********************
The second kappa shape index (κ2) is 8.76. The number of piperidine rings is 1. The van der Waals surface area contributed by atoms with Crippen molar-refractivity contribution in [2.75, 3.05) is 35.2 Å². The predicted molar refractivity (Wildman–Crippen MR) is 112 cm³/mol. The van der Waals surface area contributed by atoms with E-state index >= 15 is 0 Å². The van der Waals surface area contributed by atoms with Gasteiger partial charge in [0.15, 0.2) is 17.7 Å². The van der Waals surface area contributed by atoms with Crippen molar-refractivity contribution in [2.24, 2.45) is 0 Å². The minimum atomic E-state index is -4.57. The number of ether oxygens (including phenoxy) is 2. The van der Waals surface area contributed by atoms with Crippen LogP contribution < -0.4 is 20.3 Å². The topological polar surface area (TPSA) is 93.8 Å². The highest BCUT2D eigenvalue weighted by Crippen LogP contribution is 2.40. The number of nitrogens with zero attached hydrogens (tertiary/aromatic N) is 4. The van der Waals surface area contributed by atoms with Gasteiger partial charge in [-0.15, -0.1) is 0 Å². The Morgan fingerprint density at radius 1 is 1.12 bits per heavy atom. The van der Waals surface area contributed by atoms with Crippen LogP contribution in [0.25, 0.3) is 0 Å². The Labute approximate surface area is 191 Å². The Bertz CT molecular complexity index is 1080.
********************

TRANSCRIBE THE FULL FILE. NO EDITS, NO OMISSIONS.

The second kappa shape index (κ2) is 8.76. The number of piperidine rings is 1. The van der Waals surface area contributed by atoms with Crippen molar-refractivity contribution in [2.75, 3.05) is 35.2 Å². The predicted molar refractivity (Wildman–Crippen MR) is 112 cm³/mol. The van der Waals surface area contributed by atoms with E-state index >= 15 is 0 Å². The van der Waals surface area contributed by atoms with Gasteiger partial charge in [0.15, 0.2) is 17.7 Å². The van der Waals surface area contributed by atoms with Crippen molar-refractivity contribution in [2.24, 2.45) is 0 Å². The minimum atomic E-state index is -4.57. The number of ether oxygens (including phenoxy) is 2. The van der Waals surface area contributed by atoms with Crippen LogP contribution < -0.4 is 20.3 Å². The topological polar surface area (TPSA) is 93.8 Å². The highest BCUT2D eigenvalue weighted by Crippen LogP contribution is 2.40. The number of nitrogens with zero attached hydrogens (tertiary/aromatic N) is 4. The van der Waals surface area contributed by atoms with Gasteiger partial charge in [-0.15, -0.1) is 0 Å². The Morgan fingerprint density at radius 1 is 1.12 bits per heavy atom. The van der Waals surface area contributed by atoms with Crippen LogP contribution in [0.25, 0.3) is 0 Å². The Labute approximate surface area is 191 Å². The Bertz CT molecular complexity index is 1080.